You can bet your bottom dollar somebodyís going to take notice. Undefended, this kid could stuff a basketball without hardly leaving the floor. But, he sure couldnít dance. Skip rope? I donít think so. Remember the scene where Bambi first tries to stand on all fours? Mikanís long shanks might not have been as prone to tangles as all that; but, if this awkward, self-conscious young giant were going to even dream of competing in college hoops, even way back in 1941, heíd have to learn. It would take him long hours, long days, long weeks, months, and years to coordinate the movements of those arms and legs that seemed to belong to different continents. But with the help of a dedicated coach, a true believer in the almost-supernatural potential of his daunting ďprojectĒ, coordinate them he did. Yes, and then some. Okay, so Mikan would never bounce a basketball like Cousy; but when he was in a fit and proper mood this Midwestern grandson of Croat immigrants might block 20 shots, collect 36 rebounds, or drop 61 points on an NBA opponent.[1] His patented hook, launched by either hand, is the model for countless big men today. Think of Wilt the Stilt, or Kareem Abdul-Jabbar. They wonít hesitate to tell you.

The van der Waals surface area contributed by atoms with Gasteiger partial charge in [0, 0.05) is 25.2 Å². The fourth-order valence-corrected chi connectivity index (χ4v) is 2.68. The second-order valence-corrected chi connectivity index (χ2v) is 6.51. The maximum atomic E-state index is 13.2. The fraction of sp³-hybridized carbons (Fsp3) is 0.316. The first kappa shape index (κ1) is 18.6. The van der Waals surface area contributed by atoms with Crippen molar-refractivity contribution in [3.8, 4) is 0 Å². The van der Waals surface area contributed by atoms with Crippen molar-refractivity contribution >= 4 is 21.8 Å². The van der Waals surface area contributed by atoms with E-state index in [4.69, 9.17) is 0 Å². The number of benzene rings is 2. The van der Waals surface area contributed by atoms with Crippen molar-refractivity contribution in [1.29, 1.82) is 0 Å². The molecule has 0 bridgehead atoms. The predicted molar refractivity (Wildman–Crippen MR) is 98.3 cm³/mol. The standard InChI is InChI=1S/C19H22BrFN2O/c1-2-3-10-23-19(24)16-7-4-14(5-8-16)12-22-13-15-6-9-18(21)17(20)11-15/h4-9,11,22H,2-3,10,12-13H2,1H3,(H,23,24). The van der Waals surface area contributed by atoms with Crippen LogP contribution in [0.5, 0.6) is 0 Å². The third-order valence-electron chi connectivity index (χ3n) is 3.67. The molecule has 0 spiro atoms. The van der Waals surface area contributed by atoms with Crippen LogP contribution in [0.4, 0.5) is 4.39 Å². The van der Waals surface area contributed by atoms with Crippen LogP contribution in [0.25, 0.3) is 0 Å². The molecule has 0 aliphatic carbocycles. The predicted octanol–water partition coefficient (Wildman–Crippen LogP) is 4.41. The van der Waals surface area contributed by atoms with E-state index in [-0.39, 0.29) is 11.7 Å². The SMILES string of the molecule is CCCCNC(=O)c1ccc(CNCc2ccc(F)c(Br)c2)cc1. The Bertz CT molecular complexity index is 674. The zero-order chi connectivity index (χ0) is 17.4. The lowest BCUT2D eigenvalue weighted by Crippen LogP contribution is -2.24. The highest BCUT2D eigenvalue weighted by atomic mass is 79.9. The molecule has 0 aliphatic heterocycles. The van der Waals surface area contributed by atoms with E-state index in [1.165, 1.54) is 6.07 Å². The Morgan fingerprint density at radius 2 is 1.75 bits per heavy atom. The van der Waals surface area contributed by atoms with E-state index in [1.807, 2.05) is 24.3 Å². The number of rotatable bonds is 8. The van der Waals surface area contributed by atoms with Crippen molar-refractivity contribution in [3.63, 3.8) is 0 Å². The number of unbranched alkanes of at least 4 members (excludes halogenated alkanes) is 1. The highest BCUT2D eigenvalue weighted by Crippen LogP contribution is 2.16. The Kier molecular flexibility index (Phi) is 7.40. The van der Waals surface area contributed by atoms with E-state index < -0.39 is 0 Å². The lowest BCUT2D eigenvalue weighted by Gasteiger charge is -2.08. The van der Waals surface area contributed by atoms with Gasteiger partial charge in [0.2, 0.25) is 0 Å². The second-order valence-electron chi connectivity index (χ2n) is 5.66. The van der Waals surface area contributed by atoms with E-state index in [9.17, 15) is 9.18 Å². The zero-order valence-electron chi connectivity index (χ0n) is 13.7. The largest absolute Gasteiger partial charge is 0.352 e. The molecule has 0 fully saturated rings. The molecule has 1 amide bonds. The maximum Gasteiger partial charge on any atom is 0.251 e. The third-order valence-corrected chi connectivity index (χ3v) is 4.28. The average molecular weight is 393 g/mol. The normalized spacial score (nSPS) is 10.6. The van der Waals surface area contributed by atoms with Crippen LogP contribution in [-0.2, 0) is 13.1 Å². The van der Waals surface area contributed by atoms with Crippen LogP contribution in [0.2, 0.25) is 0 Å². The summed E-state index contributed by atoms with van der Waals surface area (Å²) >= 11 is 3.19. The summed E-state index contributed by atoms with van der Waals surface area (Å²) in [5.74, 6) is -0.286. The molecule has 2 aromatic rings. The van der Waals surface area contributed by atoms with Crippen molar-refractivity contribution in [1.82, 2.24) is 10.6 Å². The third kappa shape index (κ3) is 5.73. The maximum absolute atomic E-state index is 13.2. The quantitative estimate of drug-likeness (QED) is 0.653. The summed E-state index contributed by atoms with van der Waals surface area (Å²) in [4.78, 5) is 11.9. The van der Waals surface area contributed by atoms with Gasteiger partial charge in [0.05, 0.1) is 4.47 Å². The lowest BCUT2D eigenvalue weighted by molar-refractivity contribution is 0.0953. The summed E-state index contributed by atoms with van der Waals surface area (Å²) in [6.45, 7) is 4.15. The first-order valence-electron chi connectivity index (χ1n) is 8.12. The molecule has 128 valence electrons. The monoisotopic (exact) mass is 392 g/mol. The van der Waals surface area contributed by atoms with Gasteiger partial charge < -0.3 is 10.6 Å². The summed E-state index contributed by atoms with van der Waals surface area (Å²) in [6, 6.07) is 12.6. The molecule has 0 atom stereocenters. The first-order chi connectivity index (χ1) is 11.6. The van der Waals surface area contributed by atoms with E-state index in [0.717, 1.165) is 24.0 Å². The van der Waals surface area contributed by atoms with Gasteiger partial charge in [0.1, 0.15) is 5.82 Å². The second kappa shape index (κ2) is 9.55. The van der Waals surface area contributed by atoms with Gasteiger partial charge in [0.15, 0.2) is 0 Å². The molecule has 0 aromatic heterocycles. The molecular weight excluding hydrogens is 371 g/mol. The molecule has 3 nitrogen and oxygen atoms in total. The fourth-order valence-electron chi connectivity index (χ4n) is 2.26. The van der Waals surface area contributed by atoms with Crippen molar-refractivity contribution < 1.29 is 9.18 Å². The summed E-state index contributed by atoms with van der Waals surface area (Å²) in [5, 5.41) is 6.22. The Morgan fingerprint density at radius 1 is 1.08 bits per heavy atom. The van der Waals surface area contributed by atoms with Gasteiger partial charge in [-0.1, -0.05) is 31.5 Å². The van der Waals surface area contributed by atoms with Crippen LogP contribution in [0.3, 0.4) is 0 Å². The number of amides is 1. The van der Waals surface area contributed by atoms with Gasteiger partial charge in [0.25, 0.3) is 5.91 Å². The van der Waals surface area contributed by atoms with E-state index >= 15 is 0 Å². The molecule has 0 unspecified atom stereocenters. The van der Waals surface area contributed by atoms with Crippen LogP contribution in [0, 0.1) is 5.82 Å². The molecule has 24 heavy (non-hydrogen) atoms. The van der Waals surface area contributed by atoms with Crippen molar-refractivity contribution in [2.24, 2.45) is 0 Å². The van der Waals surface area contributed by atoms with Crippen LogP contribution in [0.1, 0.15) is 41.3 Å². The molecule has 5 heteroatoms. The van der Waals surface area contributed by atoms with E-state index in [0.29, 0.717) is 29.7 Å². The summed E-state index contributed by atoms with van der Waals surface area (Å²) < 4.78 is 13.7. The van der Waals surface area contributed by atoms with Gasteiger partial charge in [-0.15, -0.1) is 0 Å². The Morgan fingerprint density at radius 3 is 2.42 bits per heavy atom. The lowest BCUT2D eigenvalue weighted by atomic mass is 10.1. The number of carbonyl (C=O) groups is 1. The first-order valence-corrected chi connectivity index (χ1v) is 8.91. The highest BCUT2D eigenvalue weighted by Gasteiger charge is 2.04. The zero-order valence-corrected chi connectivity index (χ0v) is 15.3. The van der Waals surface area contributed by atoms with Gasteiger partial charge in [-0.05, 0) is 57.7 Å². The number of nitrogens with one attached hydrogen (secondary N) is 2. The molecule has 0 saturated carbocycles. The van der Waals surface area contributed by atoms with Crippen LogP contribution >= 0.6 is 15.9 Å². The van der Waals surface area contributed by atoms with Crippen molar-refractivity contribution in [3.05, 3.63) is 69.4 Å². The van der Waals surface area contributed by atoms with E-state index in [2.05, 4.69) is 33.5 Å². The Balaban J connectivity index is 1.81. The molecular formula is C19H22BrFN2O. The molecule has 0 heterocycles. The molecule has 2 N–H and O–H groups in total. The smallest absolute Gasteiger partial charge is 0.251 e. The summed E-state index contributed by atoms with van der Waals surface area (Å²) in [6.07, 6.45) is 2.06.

Mikan ruled. In his heyday, at DePaul and later in Chicago, then Minneapolis, home and away, Mikan exercised absolute dominion over the post. The paint was his. Ever after, things could never be the same. The hallowed rules would have to be changed. Nobody but hometown diehards loves Goliath. Other than by dunking, how can anybody put the ball in the pail when a stratospheric Superman can simply reach up and snatch it out of the air right above the ring just about anytime he pleases? Goaltending was outlawed; the lane was widened from six feet to twelve. The league called these "Mikan Rules." In this lies delicious irony, too. As first Commissioner of the short-lived ABA, wanting to make the game more exciting, and to further open up the middle, Mikan himself introduced the three-point shot. Itís a pity that he proved to be less of a coach and less an administrator than he was a player. But, really, could it have been otherwise?